RUDĀBA, princess of Kabul, wife of Zāl, and mother of Rostam. Her story (Šāh-nāma, ed. Khaleghi, I, pp. 186-270) is “one of the most beautiful narratives in Persian poetry” (Khaleghi, p. 39; cf. Nöldeke, p.71). Ṯaʿālebi (Ḡorar, pp. 73-106) gives so close a parallel account that a common source (undoubtedly the Šāh-nāma of Abu Manṣuri) may be assumed. An eloquent abridged prose version by Ehsan Yarshater (pp. 93-133) appeared in 1959.

The story is briefly as follows. Mehrāb, king of Kabul, was a descendant of Żaḥḥāk, and an idolater (i.e., probably a Buddhist, Spiegel, p. 567). His authority reached over Sind (i.e., he ruled over Gandhara, Shahbazi, p. 157), yet he paid yearly tribute to Sām, prince of Sistān and chief paladin of Iran. On a trip to Kabul, Zāl, son of Sām, heard a memorable description of Rudāba, daughter of Mehrāb and queen Sindoḵt: her face was fairer than the sun and her ivory white figure a teak in height, her cheeks resembled pomegranate blossoms, her eyes twin narcissi in a garden, adorned with long black lashes, and her black hair was so long that it fell in two musky ringlets over her silveren neck down to her ankle. In short, “from head to feet as Paradise—all ornament, learning and beauty.” Zāl fell in love with Rudāba, and she in turn lost her heart when her father admiringly described Zāl as a young but wise paladin of unequalled handsomeness, grace and generosity. Rudāba’s maids arranged a meeting between the two. When Zāl approached the castle wall, Rudāba let her hair down the parapet so that Zāl could hold it and climb up (as in the story of Rapunzel recorded by Brothers Grimm), but the prince used his lasso for the purpose. The two pledged themselves to each other despite the knowledge that the lineage of Mehrāb and his idolatry meant certain opposition to their marriage from King Manučehr and religious authorities in Iran. Long negotiations followed, during which the couple’s strong will power and unfailing love were tested to the limit. At last Manučehr gave his consent after Zāl proved his worth in a council of the Magian priests, and astrologers predicted that from the union of the two would issue the greatest hero—“the hope and pillar” —of the Iranian nation and the truest and mightiest guardian of the royal throne. Zāl married Rudāba amidst great pomp and circumstance, and “not long afterwards,” Rudāba became great with a child. As her time approached, she could not deliver her enormously large baby in the normal way, and in agony lost consciousness. Zāl appealed for help to his surrogate parent, the fabulous bird Simorḡ, who instructed him to make Rudāba intoxicated and then deliver the child by the caesarian method. Thus Rostam was borne in a miraculous way. Later we hear of another son (not a step-son as in Khaleghi, p. 38, n. 3), Zavāra (‘heroic’; Justi, Namenbuch, p. 337), who served as a lieutenant of Rostam in the wars with the hosts of Turān and Esfandiār. The two fell victim to the treachery of a half-brother (Šāh-nāma V, pp. 451-56; Ṯaʿālebi, Ḡorar, pp. 379-83). Rudāba was so grief-stricken that she temporarily lost her sanity (Šāh-nāma V, pp. 451-56, 464-65; Ṯaʿālebi, pp. 384-85). She was still alive when Bahman destroyed Sistān (Šāh-nāma V, p. 482).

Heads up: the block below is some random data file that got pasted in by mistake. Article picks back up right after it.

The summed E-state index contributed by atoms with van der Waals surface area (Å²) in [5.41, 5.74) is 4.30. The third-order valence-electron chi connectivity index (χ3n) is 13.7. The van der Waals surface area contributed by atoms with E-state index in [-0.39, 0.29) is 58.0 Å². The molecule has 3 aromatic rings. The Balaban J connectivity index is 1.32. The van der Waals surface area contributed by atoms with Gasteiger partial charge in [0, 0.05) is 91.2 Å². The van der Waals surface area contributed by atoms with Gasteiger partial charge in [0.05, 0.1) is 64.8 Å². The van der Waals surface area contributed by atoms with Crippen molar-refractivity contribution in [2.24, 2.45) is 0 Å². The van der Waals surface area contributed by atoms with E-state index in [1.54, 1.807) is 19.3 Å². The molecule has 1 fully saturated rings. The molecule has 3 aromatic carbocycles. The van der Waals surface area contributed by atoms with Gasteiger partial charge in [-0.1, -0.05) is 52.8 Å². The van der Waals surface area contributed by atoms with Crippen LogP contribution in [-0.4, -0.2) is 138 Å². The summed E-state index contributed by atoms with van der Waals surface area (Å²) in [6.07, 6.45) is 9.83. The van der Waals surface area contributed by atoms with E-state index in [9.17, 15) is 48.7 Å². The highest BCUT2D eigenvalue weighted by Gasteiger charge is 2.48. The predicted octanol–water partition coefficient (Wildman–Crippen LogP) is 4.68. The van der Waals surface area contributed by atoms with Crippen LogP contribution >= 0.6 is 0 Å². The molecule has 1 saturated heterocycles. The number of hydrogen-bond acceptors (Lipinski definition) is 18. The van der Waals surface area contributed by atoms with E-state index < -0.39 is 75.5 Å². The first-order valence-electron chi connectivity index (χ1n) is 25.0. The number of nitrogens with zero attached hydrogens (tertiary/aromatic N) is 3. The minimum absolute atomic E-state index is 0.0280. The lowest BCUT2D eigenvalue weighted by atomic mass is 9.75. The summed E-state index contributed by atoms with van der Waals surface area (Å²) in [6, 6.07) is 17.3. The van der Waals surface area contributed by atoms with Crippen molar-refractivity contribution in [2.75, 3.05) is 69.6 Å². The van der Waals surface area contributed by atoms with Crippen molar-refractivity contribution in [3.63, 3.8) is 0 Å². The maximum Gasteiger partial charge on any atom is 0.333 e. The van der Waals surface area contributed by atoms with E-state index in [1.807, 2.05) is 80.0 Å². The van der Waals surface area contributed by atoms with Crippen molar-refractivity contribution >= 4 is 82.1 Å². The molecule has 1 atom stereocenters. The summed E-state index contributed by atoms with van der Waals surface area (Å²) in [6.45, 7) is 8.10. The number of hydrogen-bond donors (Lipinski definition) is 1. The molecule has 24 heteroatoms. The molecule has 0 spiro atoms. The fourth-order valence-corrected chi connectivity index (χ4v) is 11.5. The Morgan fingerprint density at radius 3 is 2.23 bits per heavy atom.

Rudāba represents an ideal woman (Khaleghi, pp. 31-40; Nāderpur): virtuous, beautiful, devoted, steadfast and cultured. She took an active part in the education of Siāvaḵš (Ṯaʿālebi, p. 168). Her name (Rōḏāvaḏ in Ṯaʿālebi; cf. Rōdduxt, a Sasanian lady mentioned in Shapur I’s inscription on the wall of the Kaʿba-ye Zardošt), “means literally ‘she of the River Water’ “ (Skjærvø, p. 163; cf. Davidson, p. 118: “Brightness of stream’), although a derivation from Av. Raoδa- ‘growth, stature’, giving ‘possessed of bright growth’ (Justi, pp. 261, 266), or from *rauta- ‘child’ (cf. New Pers. rōd ‘darling child’) cannot be ruled out. It has been argued that the house of Mehrāb came from the Daha- a powerful Iranian tribe who formed the core of the Arsacid invaders of Parthia in the third century B.C.E. (see DAHAE), and that their enemies later disparagingly identified the eponymous ancestor of this tribe with the demonic king Dahāk/Żaḥḥāk (Shahbazi, p. 159). Down to the fifth-century of the Islamic era, the Sām dynasty of Ḡur traced their descent from “Żaḥḥāk” (for reference see ibid., p. 159 with n. 117 at p. 162).



Olga M. Davidson, Poet and Hero in the Persian Book of Kings, Ithaca. N.Y., 1994.

Djalal Khaleghi Motlagh, Die Frauen im Schahname, Freiburg , 1971.

Nāder Nāderpur, “ʿEšqi be boland-parvāzi-ye Simorḡ” (A love as lofty as Simorḡ’s high flight), Iran-šenāsi 4/3, Autumn 1993, pp. 458-68.

Theodor Nöldeke, Das iranisches Nationalepos, 2nd rev. ed., Leipzig, 1920.

A. Shapur Shahbazi, “The Parthian Origins of the House of Rostam,” Bulletin of the Asia Institute, N.S. 7, 1993, pp. 155-63.

Prods Oktor Skjærvø, “Eastern Iranian epic traditions,” AAASH 51, 1998, pp. 159-70.

Fr. Spiegel, Eranische Altertumskunde I, Leipzig, 1871.

Ehsan Yarshater, Dāstānhā-ye Šāh-nāma (Stories from the Šāh-nāma), Tehran, 1959.

(A. Shapur Shahbazi)

Originally Published: July 20, 2002

Last Updated: July 20, 2002